Terez Mertes Rose is a former ballet dancer and a compulsive lifelong writer. Penning nonfiction as Terez Rose, her work has appeared in the Crab Orchard Review, Women Who Eat (Seal Press), A Woman’s Europe (Travelers’ Tales), the Philadelphia Inquirer and the San Jose Mercury News, among others. She writes dance reviews for Bachtrack.com and classical music essays for The Imaginative Conservative. Additionally, she blogs about ballet and classical music at The Classical Girl (www.theclassicalgirl.com) and makes her home with family in the Santa Cruz Mountains.
The following is excerpted from a 10/30/16 interview with Freda Hansburg. Read the entire interview HERE
What inspired you to write this book (Outside the Limelight)?
Back in the spring of 2006, in my earlier days of novel-writing, my sister was diagnosed with an acoustic neuroma—a rare, benign brain tumor on the eighth cranial nerve. While the ensuing craniotomy and tumor removal were deemed a success, her facial nerve had to be clipped in the process, resulting in facial paralysis on one side, along with the more typical post-craniotomy brain fog, dizziness, single-sided deafness and ear-ringing that had worsened. Bad luck on my end, too: my completed novel went over like a lead balloon with my agent. She suggested that I try my hand at something incorporating ballet, which I’d touched on in my first, unpublished novel. So as my sister struggled with the aftereffects of her acoustic neuroma, immersing herself in therapies and surgeries and strategies, I set to work on a new novel. But it would only be in February of 2011, after the first ballet novel didn’t sell, and my fourth novel didn’t sell, and my agent and I were once again musing about ballet in fiction for adults, its absence in the current marketplace, that it all came together in my mind. I said to her, “what do you think about a ballet novel featuring two sisters, dancers in the same elite company, and one of them gets felled by an acoustic neuroma diagnosis and a host of post-op problems?” She loved the idea. And so I got to tell a new ballet story while concurrently telling my sister’s story (although she’s a nurse and not a ballet dancer). Which meant a lot to me; my sister has continued to struggle terribly since her acoustic neuroma removal, and there’s so little I can do to help her. Telling the world her story, the struggles she and her fellow acoustic neuroma patients suffer, made me feel like I was helping in my own small way.
Do you have a favourite character, or in what ways do any of the characters represent you?
I love all my characters and I think in one way or another, all represent some side of me. That’s the fun thing about being a writer; you can “find yourself,” or work on thorny personal issues while projecting much of the burden of it onto someone or something else. Of the characters in this book, however, I felt particularly attached to Dena. She’s the younger sister (I’m the seventh of eight kids), fiercer and more difficult, although her talent is more extraordinary. She’s utterly screwed when this acoustic neuroma appears, sidelining her indefinitely when all she wants to do is pour her frustration, her heart, into her dance. But I dearly love Rebecca, the older, healthier sister, too. While she didn’t suffer a dramatic injury that risked ending her career, the more pedestrian ailment of aging, being overlooked in the corps de ballet, year after year, threw the same difficult question at her. What do you do when you’ve devoted your entire life to one career, and that career’s at risk of ending, very soon? How do you gracefully fight a losing battle with time?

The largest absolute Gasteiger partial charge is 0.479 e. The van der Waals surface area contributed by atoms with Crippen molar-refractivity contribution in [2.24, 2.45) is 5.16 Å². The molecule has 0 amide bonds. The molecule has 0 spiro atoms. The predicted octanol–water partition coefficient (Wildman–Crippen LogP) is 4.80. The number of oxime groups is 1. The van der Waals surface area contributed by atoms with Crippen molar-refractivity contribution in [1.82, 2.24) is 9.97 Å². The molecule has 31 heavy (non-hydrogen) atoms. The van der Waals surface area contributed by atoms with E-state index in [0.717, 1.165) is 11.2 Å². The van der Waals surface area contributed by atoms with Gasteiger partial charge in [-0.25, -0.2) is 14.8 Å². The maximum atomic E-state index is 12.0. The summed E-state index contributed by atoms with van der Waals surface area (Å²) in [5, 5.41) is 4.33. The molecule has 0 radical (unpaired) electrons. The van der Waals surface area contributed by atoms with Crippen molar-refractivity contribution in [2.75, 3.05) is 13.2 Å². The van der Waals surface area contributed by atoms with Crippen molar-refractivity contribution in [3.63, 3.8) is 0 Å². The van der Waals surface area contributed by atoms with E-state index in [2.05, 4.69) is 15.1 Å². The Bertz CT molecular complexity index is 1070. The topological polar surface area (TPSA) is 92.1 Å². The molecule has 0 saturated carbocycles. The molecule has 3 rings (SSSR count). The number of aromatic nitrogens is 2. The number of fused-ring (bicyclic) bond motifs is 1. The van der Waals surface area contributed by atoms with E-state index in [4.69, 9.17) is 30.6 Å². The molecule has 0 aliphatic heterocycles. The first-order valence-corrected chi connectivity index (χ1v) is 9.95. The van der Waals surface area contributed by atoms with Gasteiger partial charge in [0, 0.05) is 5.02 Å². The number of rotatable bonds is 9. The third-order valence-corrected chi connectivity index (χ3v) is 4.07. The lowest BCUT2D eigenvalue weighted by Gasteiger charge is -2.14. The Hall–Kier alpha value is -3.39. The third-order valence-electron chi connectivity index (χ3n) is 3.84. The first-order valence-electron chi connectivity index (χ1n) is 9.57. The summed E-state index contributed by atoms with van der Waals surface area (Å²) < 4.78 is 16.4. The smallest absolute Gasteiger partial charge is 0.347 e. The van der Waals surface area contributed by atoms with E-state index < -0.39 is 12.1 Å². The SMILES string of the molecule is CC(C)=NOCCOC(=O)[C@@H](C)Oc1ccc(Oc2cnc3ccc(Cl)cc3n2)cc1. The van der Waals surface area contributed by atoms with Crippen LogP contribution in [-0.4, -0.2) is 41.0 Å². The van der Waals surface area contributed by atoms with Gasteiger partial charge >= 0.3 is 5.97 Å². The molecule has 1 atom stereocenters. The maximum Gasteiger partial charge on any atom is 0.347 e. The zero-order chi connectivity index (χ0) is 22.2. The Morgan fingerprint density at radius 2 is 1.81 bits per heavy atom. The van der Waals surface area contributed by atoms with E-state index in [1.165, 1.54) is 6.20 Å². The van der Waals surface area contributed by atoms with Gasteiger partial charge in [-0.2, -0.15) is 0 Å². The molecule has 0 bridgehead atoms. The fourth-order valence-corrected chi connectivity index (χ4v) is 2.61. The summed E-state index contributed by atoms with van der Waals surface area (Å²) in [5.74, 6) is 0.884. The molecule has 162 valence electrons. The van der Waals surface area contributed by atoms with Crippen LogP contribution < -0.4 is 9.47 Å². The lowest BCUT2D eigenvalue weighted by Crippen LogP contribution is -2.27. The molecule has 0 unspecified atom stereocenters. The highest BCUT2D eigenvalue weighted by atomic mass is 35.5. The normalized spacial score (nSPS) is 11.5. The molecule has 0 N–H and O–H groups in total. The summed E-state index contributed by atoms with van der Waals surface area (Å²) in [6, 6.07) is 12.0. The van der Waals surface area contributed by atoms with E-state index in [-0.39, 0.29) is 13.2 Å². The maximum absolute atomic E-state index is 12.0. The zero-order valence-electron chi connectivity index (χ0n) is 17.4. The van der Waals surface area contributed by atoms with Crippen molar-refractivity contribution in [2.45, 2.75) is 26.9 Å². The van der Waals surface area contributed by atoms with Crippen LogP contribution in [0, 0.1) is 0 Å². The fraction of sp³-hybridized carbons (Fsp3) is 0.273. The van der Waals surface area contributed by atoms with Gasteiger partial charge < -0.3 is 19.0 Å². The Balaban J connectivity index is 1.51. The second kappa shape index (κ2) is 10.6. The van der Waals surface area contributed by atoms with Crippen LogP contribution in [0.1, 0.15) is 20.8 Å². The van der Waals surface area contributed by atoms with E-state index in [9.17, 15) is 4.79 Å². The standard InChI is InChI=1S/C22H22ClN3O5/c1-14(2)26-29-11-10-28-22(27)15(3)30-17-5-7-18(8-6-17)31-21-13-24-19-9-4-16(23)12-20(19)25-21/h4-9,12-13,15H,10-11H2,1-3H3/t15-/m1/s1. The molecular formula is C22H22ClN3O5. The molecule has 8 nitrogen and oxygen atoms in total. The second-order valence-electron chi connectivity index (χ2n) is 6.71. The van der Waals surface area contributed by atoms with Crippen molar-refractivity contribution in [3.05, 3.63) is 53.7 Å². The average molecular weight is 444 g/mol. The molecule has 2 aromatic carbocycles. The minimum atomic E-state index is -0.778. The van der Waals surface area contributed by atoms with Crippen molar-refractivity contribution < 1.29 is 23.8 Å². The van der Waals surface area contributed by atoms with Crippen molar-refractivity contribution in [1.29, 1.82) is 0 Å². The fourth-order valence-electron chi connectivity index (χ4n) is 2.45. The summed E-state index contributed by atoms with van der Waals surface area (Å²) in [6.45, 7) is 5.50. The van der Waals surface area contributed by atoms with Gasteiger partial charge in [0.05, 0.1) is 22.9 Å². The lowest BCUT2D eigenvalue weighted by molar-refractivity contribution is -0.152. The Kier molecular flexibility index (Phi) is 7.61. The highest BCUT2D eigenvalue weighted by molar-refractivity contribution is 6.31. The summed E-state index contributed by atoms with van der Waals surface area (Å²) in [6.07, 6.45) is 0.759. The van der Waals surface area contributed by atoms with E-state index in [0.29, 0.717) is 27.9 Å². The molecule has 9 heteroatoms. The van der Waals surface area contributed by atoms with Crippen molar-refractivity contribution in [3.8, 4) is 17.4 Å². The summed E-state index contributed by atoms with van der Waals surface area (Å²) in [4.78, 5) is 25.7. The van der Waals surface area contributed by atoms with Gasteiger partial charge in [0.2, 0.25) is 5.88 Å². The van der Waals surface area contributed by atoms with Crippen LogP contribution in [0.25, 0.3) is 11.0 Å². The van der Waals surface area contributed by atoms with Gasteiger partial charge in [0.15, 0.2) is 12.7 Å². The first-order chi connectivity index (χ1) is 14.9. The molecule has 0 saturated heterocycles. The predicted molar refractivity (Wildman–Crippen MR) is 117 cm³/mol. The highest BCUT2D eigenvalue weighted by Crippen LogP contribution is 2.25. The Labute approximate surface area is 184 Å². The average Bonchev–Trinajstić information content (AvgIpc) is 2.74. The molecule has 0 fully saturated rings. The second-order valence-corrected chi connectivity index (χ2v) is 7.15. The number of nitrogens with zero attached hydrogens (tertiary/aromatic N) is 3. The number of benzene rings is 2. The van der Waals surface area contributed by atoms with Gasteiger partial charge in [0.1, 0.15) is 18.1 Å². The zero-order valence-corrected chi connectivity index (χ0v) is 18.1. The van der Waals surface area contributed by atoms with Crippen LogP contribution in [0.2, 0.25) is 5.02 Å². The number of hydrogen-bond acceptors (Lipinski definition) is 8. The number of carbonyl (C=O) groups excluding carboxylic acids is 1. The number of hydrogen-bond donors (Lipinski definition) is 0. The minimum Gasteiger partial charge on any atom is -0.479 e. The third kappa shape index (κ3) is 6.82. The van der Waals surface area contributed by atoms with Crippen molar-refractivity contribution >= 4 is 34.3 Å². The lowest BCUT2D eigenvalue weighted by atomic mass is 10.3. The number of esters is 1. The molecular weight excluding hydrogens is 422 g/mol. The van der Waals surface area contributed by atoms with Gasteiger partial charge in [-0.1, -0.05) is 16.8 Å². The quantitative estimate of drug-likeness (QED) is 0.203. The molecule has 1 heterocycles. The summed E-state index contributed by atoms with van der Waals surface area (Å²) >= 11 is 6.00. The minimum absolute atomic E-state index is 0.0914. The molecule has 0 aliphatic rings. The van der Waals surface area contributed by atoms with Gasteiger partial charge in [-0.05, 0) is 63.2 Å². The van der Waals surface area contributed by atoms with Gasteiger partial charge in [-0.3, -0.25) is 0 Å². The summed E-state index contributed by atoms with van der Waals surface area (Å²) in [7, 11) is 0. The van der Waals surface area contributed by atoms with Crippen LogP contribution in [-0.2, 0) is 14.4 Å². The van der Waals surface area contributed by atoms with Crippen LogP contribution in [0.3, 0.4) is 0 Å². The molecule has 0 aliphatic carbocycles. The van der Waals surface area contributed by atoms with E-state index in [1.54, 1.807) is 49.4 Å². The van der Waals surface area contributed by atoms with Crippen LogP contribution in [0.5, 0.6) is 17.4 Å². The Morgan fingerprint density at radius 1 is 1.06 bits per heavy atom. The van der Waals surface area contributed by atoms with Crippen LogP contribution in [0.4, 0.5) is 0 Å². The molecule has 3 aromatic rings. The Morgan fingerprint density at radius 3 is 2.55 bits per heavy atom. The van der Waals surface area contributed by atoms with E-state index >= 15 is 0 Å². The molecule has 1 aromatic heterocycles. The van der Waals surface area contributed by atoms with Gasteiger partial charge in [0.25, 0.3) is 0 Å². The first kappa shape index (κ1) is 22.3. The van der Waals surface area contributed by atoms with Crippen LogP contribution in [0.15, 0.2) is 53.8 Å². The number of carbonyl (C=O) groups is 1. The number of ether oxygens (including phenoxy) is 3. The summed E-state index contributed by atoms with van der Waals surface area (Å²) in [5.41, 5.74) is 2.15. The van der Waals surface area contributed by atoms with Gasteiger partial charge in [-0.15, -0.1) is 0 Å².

What surprises did you come across when writing the book?
This book had three very different revisions over a period of years, and while it was hard and discouraging to recover each bump along the way, I’m so surprised and pleased by how the final revision turned out. There’s humor in the story that wasn’t in the first two incarnations. The sisters’ relationship feels more real and organic now, sometimes adversarial, other times loyal and loving. As my sister and I muddled our way through our own difficult issues, the story seemed to take on more depth, always in pleasantly surprising ways. And there were a half-dozen “wow, I didn’t see THAT coming” moments that it’s probably a bad idea for me to share, because they’re story spoilers. But, I have to say, these are the most wonderful gifts for a writer, these little “aha!” or puzzle pieces floating down from the heavens that fit the story so perfectly, you can only shake your head in wonder. It’s also interesting to note that most of the surprises came while I was working on the final draft of this story. My little reward for toughing it out, never rushing things, and letting the story tell ME what it wanted to be about.
The following is excerpted from an 11/1/16 interview with EskieMama Reads. You can find the entire interview HERE
What books/authors have influenced your writing?
My writing has been informed by a very eclectic blend. Looking at my bookshelf right now, I see Jennifer Egan, Alice Hoffman, Bill Bryson, Elizabeth Strout, Meg Wolitzer, Ann Tyler, Jeffrey Eugenides, Maeve Binchy, Zoe Heller, Louise Erdrich, Jonathan Tropper (new discovery this past month!), Anita Diamant, I like books that are both lively and eloquent. I get bored if they become too lofty—the classics were never something I got into, a shameful admission a creative writer should never confess to, but, oh well, there it is. We won’t even get into the collection of romance novels I accrued in my late teens and early twenties.
Have you ever had one character you wanted to go one way with but after the book was done the character was totally different?
Not totally different, but sometimes a character that I assume will be peripheral turns out to play a much bigger role in the story. And quite often, a character will take on a depth that makes the reader uncertain as to whether he’s a good guy or a bad guy. I like doing that with my characters, but I know sometimes that frustrates readers. A lot of people don’t want ambiguity. But to me, it enhances the richness of their personality and makes them more multi-dimensional and utterly human.
What’s you next project?